ST. LOUIS — From both a volume and a pricing perspective, the U.S. freight economy continues to be extraordinarily strong, Cass Information Systems said in its monthly report issued Wednesday.
“The Cass Freight Shipments and Expenditures Indexes are clearly signaling that the U.S. economy, at least for now, is ignoring all of the angst coming out of Washington about the trade wars,” said Donald Broughton, founder and managing partner of Broughton Capital, a deep data driven quantimental economic and equity research firm, and who authored the report. “Despite Wall Street’s concerns about the increased threat of inflation or interest rates hikes, these indexes are displaying accelerating strength on top of increasingly difficult comparisons. Demand is exceeding capacity in most modes of transportation by a significant amount. In turn, pricing power has erupted in those modes to levels that continue to spark overall inflationary concerns in the broader economy.”
The Cass report said the organization does not fear long-term inflationary pressure as technology continues to provide multiple ways to increase asset utilization and price discovery in all parts of the economy, especially in transportation.
“In fact, we are seeing more signs that electronic logging devices initially hurt the capacity/utilization of truckers (particularly small truckers), but many of the truckers most adversely affected are now beginning to get some of the loss in utilization back, especially in the dry van and reefer marketplaces. The flatbed segment of trucking, however, is continuing to struggle with productivity after the adoption of ELDs.”
The report noted that both shipments and expenditures first turned consistently positive 19 months ago.
“The current level of volume and pricing growth is signaling that the U.S. economy is growing, but that level of growth may have reached its short-term expansion limit. The 10.6 percent year-over-year increase in the July index is yet another data point confirming that the strength in the U.S. economy continues,” Broughton wrote. “We are confident that the increased spending on equipment, technology and people will eventually result in increased capacity in most transportation modes. That said, many modes are reporting limited amounts of capacity or even no capacity at any price shippers are willing to pay.”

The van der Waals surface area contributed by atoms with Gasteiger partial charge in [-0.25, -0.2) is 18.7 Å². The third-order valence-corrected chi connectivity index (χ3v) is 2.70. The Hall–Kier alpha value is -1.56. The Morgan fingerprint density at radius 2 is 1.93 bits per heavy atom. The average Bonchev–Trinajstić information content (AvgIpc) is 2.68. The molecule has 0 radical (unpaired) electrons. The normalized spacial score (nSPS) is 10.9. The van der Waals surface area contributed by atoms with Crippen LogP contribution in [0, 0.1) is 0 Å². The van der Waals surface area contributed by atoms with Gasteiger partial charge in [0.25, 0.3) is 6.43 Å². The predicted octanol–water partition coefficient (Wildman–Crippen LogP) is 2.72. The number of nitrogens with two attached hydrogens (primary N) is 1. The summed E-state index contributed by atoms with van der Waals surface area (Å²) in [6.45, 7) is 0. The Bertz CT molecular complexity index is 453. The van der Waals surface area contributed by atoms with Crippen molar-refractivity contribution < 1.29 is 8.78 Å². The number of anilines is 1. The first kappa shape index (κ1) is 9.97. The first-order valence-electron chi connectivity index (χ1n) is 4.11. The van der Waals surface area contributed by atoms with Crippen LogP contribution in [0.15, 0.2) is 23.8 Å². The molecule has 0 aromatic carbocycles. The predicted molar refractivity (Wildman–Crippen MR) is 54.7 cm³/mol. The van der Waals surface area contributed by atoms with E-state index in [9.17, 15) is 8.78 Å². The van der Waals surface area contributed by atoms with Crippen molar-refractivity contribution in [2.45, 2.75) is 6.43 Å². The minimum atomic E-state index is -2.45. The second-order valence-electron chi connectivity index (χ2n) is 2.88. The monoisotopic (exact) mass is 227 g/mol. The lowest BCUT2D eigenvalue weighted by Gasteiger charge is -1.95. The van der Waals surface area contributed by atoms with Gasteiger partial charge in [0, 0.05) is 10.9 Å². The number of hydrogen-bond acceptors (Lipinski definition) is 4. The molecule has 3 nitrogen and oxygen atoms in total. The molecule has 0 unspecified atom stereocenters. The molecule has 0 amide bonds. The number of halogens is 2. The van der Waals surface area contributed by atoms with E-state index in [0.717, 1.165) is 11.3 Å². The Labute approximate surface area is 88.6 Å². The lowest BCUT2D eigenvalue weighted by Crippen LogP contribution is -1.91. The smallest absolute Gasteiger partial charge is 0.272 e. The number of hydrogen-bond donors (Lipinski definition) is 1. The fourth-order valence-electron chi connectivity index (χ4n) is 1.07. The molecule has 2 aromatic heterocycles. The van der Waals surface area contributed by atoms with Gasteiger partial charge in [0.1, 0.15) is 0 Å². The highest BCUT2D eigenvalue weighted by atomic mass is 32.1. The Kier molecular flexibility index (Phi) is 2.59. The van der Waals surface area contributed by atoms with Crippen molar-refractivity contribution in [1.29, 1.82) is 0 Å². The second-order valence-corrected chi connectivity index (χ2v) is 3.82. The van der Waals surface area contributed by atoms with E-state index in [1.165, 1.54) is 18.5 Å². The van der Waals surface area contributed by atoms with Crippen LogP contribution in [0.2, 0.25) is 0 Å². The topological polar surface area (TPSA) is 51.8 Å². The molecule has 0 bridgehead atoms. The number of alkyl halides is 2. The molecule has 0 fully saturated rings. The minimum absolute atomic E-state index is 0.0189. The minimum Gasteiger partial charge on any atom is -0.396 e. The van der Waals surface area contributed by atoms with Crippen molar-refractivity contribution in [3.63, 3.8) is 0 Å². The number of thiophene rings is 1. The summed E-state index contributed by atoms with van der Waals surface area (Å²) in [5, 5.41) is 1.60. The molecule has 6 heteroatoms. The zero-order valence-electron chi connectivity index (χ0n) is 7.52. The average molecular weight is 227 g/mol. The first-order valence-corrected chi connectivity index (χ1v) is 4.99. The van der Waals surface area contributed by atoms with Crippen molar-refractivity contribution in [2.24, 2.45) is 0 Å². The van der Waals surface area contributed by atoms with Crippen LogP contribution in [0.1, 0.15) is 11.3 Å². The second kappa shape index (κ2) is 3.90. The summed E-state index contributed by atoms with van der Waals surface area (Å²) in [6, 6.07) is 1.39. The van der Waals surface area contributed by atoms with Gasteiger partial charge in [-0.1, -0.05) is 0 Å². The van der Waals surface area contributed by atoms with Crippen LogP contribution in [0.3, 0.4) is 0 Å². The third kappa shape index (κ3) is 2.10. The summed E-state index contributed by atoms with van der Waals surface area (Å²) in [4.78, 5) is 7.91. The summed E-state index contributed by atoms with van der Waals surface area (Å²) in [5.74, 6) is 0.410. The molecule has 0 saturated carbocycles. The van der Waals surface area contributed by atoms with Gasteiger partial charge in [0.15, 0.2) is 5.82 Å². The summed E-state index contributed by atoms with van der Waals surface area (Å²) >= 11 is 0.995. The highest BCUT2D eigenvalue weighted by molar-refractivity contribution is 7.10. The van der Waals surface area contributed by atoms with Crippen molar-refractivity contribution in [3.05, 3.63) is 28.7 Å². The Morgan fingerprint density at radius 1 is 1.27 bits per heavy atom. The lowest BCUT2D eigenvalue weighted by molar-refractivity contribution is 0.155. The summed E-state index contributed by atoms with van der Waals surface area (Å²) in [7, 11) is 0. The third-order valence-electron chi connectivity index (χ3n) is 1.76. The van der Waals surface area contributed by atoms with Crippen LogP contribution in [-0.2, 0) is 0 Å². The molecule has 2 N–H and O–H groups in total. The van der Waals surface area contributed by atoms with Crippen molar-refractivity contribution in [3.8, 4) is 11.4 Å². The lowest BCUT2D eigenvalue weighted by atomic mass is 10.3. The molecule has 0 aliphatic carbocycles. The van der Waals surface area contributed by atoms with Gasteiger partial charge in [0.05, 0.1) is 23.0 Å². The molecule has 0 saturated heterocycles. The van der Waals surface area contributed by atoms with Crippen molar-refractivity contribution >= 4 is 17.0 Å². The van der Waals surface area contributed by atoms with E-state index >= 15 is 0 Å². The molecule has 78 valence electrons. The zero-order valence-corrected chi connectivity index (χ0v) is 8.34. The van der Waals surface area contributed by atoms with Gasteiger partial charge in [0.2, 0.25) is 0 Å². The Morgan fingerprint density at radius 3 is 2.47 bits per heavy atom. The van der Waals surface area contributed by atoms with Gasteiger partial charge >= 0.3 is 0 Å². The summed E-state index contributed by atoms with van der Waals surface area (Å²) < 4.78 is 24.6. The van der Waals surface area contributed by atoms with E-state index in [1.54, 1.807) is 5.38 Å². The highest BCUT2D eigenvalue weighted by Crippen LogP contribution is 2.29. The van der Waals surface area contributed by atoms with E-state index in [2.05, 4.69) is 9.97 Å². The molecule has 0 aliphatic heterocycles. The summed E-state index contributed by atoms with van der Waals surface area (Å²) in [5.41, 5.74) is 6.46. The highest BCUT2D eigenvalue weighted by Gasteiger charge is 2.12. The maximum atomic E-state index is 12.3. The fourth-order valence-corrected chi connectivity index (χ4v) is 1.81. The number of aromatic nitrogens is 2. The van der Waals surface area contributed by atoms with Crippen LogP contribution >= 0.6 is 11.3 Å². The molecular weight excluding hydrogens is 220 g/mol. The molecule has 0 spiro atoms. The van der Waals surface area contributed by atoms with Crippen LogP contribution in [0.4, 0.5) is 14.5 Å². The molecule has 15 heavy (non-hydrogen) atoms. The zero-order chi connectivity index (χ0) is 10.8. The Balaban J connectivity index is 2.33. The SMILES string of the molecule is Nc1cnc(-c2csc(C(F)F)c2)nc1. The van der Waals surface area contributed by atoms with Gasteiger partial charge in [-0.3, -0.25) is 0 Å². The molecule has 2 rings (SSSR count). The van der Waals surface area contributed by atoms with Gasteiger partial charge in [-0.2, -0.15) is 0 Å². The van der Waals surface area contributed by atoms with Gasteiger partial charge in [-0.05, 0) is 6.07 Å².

Cass said the first seven months of 2018 have clearly signaled that, barring a negative “shock event,” 2018 will be a very strong year for transportation and the overall economy. July, June, May, April and March exceeded all levels attained in all months in 2014 (a very strong year), while February was roughly equal to the peak month in 2014 (June 2014 – 1.201 vs. February 2018 – 1.198) which is extraordinary.
Broughton said that the year-over-year percentage change is notable because the freight recovery started in the second half of 2016 (i.e., tougher comparison) and because only when comparisons were weak (i.e., 2009-2010) were the percentage increases so high.
“Said another way, we normally only see such high percentage increases in volume when related to easy comparisons,” he wrote. “That these percentage increases are so strong and strong against tough comparisons, explains why our outlook is so bullish, why capacity is so constrained, and why realized pricing is so strong.”
Cass said consumers were starting to spend, albeit not as much with brick and mortar retailers, noting that millennials are starting to form households in earnest.
“Long derided by critics as ‘wanting to live in their parent’s basement forever,’ we would note that instead they may have simply been doing the same as previous generations,” Cass said. “They are simply marrying later than their parents, who married later than their parents, who married later than their parents. As life expectancy and the percentage of population attaining higher education has increased, so has the age at which they first marry. We should also point out that household formation is an extremely strong driver of consumer spending, and that there are more millennials than baby boomers in the U.S.”
The report said that with the surge in the price of WTI crude back above $45 a barrel in April 2016, the industrial economy’s rate of deceleration first eased and then began a steady improvement. Now with oil back above $67 a barrel, the U.S. oil industry is now fracking new wells in all major shale fields.”
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